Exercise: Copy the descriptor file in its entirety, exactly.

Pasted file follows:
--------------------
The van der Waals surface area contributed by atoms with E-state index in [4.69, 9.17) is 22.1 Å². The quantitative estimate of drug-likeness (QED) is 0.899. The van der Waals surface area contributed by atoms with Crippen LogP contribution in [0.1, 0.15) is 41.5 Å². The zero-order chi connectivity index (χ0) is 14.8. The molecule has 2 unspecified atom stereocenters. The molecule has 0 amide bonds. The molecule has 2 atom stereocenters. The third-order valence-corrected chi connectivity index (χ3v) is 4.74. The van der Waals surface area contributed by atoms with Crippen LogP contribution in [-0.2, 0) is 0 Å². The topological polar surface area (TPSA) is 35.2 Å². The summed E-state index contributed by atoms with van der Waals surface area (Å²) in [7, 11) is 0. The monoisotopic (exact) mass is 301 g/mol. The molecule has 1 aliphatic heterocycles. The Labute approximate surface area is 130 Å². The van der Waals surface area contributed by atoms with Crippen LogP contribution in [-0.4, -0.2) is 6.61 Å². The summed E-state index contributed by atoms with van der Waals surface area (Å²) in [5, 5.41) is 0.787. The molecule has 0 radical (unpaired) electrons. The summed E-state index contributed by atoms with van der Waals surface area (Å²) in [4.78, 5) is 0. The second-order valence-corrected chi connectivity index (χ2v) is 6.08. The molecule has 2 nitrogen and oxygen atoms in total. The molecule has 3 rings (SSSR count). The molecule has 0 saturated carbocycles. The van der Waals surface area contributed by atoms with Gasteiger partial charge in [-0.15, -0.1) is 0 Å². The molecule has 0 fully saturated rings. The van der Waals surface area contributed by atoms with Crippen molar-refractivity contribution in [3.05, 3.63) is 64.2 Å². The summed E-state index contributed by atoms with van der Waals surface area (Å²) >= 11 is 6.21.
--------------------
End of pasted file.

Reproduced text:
The van der Waals surface area contributed by atoms with E-state index in [4.69, 9.17) is 22.1 Å². The quantitative estimate of drug-likeness (QED) is 0.899. The van der Waals surface area contributed by atoms with Crippen LogP contribution in [0.1, 0.15) is 41.5 Å². The zero-order chi connectivity index (χ0) is 14.8. The molecule has 2 unspecified atom stereocenters. The molecule has 0 amide bonds. The molecule has 2 atom stereocenters. The third-order valence-corrected chi connectivity index (χ3v) is 4.74. The van der Waals surface area contributed by atoms with Crippen LogP contribution in [-0.2, 0) is 0 Å². The topological polar surface area (TPSA) is 35.2 Å². The summed E-state index contributed by atoms with van der Waals surface area (Å²) in [7, 11) is 0. The monoisotopic (exact) mass is 301 g/mol. The molecule has 1 aliphatic heterocycles. The Labute approximate surface area is 130 Å². The van der Waals surface area contributed by atoms with Crippen LogP contribution in [-0.4, -0.2) is 6.61 Å². The summed E-state index contributed by atoms with van der Waals surface area (Å²) in [5, 5.41) is 0.787. The molecule has 0 radical (unpaired) electrons. The summed E-state index contributed by atoms with van der Waals surface area (Å²) in [4.78, 5) is 0. The second-order valence-corrected chi connectivity index (χ2v) is 6.08. The molecule has 2 nitrogen and oxygen atoms in total. The molecule has 3 rings (SSSR count). The molecule has 0 saturated carbocycles. The van der Waals surface area contributed by atoms with Gasteiger partial charge in [-0.15, -0.1) is 0 Å². The molecule has 0 fully saturated rings. The van der Waals surface area contributed by atoms with Crippen molar-refractivity contribution in [3.05, 3.63) is 64.2 Å². The summed E-state index contributed by atoms with van der Waals surface area (Å²) >= 11 is 6.21.